Gore tried to point out Bush's extremism on the issue.

Not only do Gore and his running mate, Sen. Joe Lieberman, D-Conn., support some sort of civil recognition of gay and lesbian couples, but Bush's running mate, former Defense Secretary Dick Cheney, also seemed to be leaning that way during last week's vice-presidential debate.

"I basically agree with Dick Cheney and Joe Lieberman and I think the three of us have one view and the governor has another view," Gore said.

"I'm not kind of view he's describing to me," Bush said, according to the transcript. "I'm a person who respects other people. I respect -- one day he says he agrees with me and then he says he doesn't. I will be a tolerant person. I've been a tolerant person all my life. I happen to believe strongly that marriage is between a man and a woman."

Later, Bush said: "We ought to do everything we can to end racial profiling." But it was this year that the Texas Department of Public Safety began keeping detailed information about the race and sex of all people stopped by its troopers.

Then Bush said, "He is for registration of guns." Gore actually favors licensing for new handgun purchasers but nothing as vast as registering all guns.

Later still, Bush said he found Gore's propensity to exaggerate "an issue in trying to defend my tax relief package. There was some exaggeration about the numbers" in the first debate. No, there wasn't, and Bush himself acknowledged that the next day on ABC's "Good Morning America" when Charlie Gibson pinned him on it.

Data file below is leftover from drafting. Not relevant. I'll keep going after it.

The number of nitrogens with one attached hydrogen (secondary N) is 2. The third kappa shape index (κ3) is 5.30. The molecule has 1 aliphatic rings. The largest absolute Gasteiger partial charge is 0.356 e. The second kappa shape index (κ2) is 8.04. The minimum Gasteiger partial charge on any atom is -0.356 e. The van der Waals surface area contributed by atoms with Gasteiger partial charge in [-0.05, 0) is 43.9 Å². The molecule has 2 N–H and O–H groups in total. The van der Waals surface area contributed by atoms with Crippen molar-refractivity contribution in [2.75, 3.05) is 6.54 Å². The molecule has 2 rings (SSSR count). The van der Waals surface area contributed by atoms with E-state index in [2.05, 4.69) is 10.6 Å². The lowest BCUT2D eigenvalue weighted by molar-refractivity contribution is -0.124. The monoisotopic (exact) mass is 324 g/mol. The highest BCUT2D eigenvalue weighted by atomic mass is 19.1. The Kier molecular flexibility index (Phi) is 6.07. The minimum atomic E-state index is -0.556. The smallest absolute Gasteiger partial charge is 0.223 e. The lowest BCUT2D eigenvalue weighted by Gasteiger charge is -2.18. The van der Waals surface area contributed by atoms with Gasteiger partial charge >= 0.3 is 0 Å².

And finally, Bush said, "I felt during his debate with Senator [Bill] Bradley saying he authored the EITC [earned-income tax credit] when it didn't happen." Actually, Gore had claimed to have authored an "expansion of the earned-income tax credit," which he did in 1991.

Gore was so afraid of being called a meanie he let Bush get away with nearly everything, relying pathetically at the end on a cheap shot against Bush's "having trouble explaining" his tax plan. He even offered a mea culpa that was delivered with more energy and thought than anything else Wednesday night.

"I got some of the details wrong last week in the examples I used last week and I'm sorry about that and I'm going to try to do better," Gore said. "One of the reasons I regret getting a detail wrong [is that it] interfered several times with the point that I was trying to make. However many days that young girl in Florida stood in her classroom, however long, even if it was only one day, doesn't change the fact that there are a lot of overcrowded classrooms in America and we need to do something about that.

"I can't promise that I will never get another detail wrong," Gore said. "But I will promise you this with all the confidence in my heart and in the world, that I will do my best if I'm elected president; I'll work my heart out to get the big things right for the American people."

There's no fault in trying to be polite. But if Gore can't offer a more spirited defense of why he is better on the issues -- or at least explain how he and Bush differ on gun control, the environment or any number of other issues -- then he ought to give up. That is what it looked like he was doing Wednesday night.

By Jake Tapper

Jake Tapper is the senior White House correspondent for ABC News.

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Al Gore George W. Bush Healthcare Reform